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Mélat’s Renaissance

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Mélat’s secret to confidence is acceptance: She can’t change who she is and standing out is much more natural than trying to fit in.

Story and photos by Brianna Caleri

Mélat is made of contradictions, and she’s done trying to fight them. The Austin-born singer/songwriter often feels out of place: She is the first of her extended family to be born outside of Ethiopia. She performs rhythm and blues in the Live Music Capital of the World, where everyone seems to have a Telecaster and cowboy boots. She’s shy, but hopes people listen to her slower, more sultry songs in the bedroom. She has an old soul, a slender, wispy form, an explosion of blond ringlets and a stunning Instagram page. It’s hard to believe she once tried to go unnoticed.

Mélat is the Golden Millennial, growing up in a time where every star is a diva, starting her career on social media where image is everything and belongs to everyone. Everything about her seems meticulous, from her glowing rose-gold visual aesthetic to her strongly genre-referential R&B style—a smooth contemporary pastiche of slick trap percussion, funky guitar grooves and silky ‘90s backup vocals—but she shrugs it off. It’s just what comes naturally. Her secret to confidence is acceptance: learning what she can’t change about herself and realizing that for her, standing out is much more natural than trying to fit in.

Her hometown is known for live music, but the music doesn’t sound like hers; the musicians don’t look like her. Until college, Mélat spent most of her energy trying to figure out who she was supposed to be and how to best obey those expectations, hiding in the back of the class with long, straight black hair. Its natural curl brought too much attention and took up too much space. In her eyes, it made her body, another pain point for her self-esteem, look even smaller by contrast.

As a child, her parents kept her from school dances and sent her to piano lessons until she quit, deciding instead to take voice lessons and join choirs. Seeing her talent grow, her father once took her to a talent convention, where singers, actors and models competed for contracts. She was too overwhelmed by the attention to perform at her fullest.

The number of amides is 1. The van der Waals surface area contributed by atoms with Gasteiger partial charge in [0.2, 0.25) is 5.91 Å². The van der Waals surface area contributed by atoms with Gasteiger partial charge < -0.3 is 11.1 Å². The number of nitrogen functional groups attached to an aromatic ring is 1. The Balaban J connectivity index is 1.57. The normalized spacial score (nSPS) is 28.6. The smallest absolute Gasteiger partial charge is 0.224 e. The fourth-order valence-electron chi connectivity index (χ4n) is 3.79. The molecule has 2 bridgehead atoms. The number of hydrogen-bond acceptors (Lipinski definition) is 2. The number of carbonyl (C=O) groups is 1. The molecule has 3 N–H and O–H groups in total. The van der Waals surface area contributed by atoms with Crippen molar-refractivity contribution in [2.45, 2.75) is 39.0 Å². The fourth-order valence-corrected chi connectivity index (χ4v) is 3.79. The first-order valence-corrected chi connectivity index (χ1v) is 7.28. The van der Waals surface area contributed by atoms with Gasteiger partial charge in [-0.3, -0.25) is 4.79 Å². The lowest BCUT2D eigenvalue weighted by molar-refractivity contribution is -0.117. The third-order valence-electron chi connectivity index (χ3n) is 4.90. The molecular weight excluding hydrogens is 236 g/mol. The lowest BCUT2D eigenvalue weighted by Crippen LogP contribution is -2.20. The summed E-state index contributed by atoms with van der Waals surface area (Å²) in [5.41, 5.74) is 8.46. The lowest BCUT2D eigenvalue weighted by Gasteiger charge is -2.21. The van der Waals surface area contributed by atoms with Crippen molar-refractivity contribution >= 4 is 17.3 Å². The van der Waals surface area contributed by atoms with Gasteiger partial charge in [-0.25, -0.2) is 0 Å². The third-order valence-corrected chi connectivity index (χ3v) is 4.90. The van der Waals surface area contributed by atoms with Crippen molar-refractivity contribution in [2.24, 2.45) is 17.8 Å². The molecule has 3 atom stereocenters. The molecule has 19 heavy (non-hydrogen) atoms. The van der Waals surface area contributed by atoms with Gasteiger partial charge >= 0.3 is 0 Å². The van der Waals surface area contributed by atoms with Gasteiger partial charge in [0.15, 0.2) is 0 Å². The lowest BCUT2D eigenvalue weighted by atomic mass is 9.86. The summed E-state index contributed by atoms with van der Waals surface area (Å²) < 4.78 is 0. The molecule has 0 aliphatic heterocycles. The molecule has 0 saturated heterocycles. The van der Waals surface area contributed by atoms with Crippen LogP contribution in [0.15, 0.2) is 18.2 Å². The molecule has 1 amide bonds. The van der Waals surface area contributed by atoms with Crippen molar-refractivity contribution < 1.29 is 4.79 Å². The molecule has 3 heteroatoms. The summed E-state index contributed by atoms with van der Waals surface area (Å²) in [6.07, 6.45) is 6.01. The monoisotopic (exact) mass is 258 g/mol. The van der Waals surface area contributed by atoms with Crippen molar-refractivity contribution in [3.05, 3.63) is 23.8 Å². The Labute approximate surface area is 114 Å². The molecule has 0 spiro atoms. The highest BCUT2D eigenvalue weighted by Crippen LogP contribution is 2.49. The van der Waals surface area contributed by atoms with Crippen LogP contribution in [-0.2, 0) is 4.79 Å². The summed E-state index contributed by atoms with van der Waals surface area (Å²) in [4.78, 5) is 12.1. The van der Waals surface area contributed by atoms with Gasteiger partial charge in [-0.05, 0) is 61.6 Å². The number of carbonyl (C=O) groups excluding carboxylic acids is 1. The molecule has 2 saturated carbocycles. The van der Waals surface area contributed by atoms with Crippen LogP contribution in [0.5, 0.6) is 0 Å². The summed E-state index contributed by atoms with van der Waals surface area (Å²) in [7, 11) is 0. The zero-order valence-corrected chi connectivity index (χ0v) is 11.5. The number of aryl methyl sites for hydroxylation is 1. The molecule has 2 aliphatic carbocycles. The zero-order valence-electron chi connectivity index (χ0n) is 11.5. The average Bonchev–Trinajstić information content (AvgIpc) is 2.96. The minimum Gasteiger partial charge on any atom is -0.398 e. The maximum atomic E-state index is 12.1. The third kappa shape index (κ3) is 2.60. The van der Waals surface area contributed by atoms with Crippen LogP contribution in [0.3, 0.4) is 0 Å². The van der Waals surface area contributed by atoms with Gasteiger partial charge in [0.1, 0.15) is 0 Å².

“I always had this love for the stage,” Mélat says. “But I hated putting myself in that position.”

Unable to process the conflicting emotions, she would black out, walking away with no memory of the performance. She’d habitually ask friends after the show, “Did I do anything crazy?” It took years of getting comfortable with self-promotion for her to accept that rush as a love of performing and rewrite the self-preserving panic of putting herself in the spotlight. “It was all me,” she says, “to the point where I wasn’t even there.”

Mélat has learned to stay present during her most exposed moments. By the time her self-acceptance caught up with her dream of becoming a singer, her parents had become so accustomed to her insecurity, they worried about the pursuit they’d helped create. It’s a debate as old as Mozart and as uncomfortably relevant as Dance Moms: How can you fairly raise a child to pursue a talent they haven’t been allowed to naturally develop on their own?

The answer, at least in Mélat’s career, was slowly forcing herself out of her comfort zone and in front of others, instead of trying to melt into the clichéd comfort zones the mainstream offers. As she realized the role of nature in her uniqueness—her body type, her hair, her skin tone, her love of performing—she finally found a radical acceptance that changed everything.

“Once I changed my hair,” she says, echoing a common sentiment of black empowerment, “I felt a certain part of me had come alive.”